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IATA and ICAO Regulations FAQs


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  1. What's the relationship between the IATA Dangerous Goods Regulations and the ICAO Technical Instructions?
  2. How do I know if my Lithium batteries meet the requirements of the "UN Manual of Tests and Criteria, Part III, subsection 38.3"?
  3. How do I safely package lithium batteries for transport?
  4. Can I ship recalled, damaged or non-conforming cells or batteries?

1.  What's the relationship between the IATA Dangerous Goods Regulations and the ICAO Technical Instructions?

The IATA Dangerous Goods Regulations is a "field manual" version of the ICAO Technical Instructions. Written and edited by airline dangerous goods experts, the Dangerous Goods Regulations presents the requirements for shipping dangerous goods by air in a user friendly, easy to interpret format. It also includes additional information which can assist shippers in making sure their consignments are in compliance and will be accepted quickly and easily by the airlines. Finally, since IATA airlines are somewhat stricter in their requirements than the ICAO Technical Instructions, the DGR specifies more precisely how to prepare a shipment.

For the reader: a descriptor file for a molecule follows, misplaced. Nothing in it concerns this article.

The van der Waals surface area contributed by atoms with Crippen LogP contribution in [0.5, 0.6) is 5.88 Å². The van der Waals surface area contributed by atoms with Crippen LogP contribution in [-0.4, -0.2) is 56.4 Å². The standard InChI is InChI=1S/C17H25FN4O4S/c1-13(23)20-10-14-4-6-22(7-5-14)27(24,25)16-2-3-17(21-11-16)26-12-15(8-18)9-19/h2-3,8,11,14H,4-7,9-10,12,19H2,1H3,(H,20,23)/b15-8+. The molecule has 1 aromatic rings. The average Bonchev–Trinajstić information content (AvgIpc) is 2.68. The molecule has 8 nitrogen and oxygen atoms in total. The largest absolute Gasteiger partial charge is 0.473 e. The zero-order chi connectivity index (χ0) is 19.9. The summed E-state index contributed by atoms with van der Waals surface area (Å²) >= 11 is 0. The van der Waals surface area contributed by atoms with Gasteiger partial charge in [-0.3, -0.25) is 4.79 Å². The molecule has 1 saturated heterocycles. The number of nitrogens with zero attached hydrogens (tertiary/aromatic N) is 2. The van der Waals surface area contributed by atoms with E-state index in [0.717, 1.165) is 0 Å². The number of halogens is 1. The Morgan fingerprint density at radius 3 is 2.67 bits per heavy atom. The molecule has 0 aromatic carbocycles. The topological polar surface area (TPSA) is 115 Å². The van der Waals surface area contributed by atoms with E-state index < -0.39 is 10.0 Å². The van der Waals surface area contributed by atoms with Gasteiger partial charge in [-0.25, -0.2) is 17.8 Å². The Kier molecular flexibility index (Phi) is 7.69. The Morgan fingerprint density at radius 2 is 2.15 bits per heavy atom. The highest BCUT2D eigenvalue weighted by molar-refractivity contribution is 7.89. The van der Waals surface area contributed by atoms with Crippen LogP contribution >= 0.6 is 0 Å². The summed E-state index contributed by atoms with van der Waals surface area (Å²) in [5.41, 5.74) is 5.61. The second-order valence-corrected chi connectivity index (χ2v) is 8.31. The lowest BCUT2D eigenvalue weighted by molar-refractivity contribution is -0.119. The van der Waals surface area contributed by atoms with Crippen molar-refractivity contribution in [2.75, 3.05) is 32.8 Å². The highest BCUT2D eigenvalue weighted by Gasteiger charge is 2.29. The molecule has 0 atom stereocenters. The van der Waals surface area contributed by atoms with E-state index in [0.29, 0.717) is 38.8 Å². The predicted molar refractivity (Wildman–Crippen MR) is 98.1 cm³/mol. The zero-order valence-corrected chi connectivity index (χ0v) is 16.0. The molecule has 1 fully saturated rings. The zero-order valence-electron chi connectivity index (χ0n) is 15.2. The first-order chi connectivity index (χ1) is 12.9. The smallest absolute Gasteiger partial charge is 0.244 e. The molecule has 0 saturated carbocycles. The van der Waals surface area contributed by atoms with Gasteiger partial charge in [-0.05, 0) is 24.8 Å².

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2.  How do I know if my Lithium batteries meet the requirements of the "UN Manual of Tests and Criteria, Part III, subsection 38.3"?

Check with the manufacturer or distributor for a recent MSDS (Material Safety Data Sheet). Usually such MSDS are available on corporate manufacturers websites.

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3.  How do I safely package lithium batteries for transport?

One of the major risks associated with the transport of batteries and battery-powered equipment is short-circuit of the battery as a result of the battery terminals coming into contact with other batteries, metal objects, or conductive surfaces. Packaged batteries or cells must be separated in a way to prevent short circuits and damage to terminals. They must be packed in a strong outer packaging or be contained in equipment.

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4.  Can I ship recalled, damaged or non-conforming cells or batteries?

Lithium batteries, identified by the manufacturer as being defective for safety reasons, or that have been damaged, that have the potential of producing a dangerous evolution of heat, fire or short circuit are FORBIDDEN for transport.

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